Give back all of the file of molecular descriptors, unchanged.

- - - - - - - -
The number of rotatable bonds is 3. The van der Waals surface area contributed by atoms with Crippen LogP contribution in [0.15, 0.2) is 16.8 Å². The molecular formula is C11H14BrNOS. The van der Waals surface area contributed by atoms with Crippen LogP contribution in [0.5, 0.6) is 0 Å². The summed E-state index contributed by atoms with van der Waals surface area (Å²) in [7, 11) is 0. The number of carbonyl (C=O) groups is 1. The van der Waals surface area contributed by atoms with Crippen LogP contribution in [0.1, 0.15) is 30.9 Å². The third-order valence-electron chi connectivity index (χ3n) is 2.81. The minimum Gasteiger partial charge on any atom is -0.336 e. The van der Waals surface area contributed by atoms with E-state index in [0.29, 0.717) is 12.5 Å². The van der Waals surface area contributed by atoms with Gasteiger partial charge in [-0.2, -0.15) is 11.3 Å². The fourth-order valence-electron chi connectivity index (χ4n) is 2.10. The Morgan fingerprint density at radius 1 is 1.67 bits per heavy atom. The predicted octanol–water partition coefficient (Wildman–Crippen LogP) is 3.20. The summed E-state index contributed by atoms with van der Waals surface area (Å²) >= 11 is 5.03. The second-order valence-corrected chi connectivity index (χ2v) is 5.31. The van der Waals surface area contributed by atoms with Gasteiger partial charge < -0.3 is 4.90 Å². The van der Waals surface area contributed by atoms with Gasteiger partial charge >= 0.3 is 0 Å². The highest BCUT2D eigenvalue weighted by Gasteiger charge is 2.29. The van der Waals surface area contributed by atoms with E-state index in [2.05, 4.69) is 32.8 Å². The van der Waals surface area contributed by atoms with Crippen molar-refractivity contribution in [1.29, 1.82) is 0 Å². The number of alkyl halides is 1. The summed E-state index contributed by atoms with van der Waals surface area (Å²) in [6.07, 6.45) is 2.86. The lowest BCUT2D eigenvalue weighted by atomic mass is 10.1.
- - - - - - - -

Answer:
The number of rotatable bonds is 3. The van der Waals surface area contributed by atoms with Crippen LogP contribution in [0.15, 0.2) is 16.8 Å². The molecular formula is C11H14BrNOS. The van der Waals surface area contributed by atoms with Crippen LogP contribution in [0.5, 0.6) is 0 Å². The summed E-state index contributed by atoms with van der Waals surface area (Å²) in [7, 11) is 0. The number of carbonyl (C=O) groups is 1. The van der Waals surface area contributed by atoms with Crippen LogP contribution in [0.1, 0.15) is 30.9 Å². The third-order valence-electron chi connectivity index (χ3n) is 2.81. The minimum Gasteiger partial charge on any atom is -0.336 e. The van der Waals surface area contributed by atoms with E-state index in [0.29, 0.717) is 12.5 Å². The van der Waals surface area contributed by atoms with Gasteiger partial charge in [-0.2, -0.15) is 11.3 Å². The fourth-order valence-electron chi connectivity index (χ4n) is 2.10. The Morgan fingerprint density at radius 1 is 1.67 bits per heavy atom. The predicted octanol–water partition coefficient (Wildman–Crippen LogP) is 3.20. The summed E-state index contributed by atoms with van der Waals surface area (Å²) >= 11 is 5.03. The second-order valence-corrected chi connectivity index (χ2v) is 5.31. The van der Waals surface area contributed by atoms with Gasteiger partial charge < -0.3 is 4.90 Å². The van der Waals surface area contributed by atoms with Gasteiger partial charge >= 0.3 is 0 Å². The highest BCUT2D eigenvalue weighted by Gasteiger charge is 2.29. The van der Waals surface area contributed by atoms with E-state index in [2.05, 4.69) is 32.8 Å². The van der Waals surface area contributed by atoms with Crippen molar-refractivity contribution in [1.29, 1.82) is 0 Å². The number of alkyl halides is 1. The summed E-state index contributed by atoms with van der Waals surface area (Å²) in [6.07, 6.45) is 2.86. The lowest BCUT2D eigenvalue weighted by atomic mass is 10.1.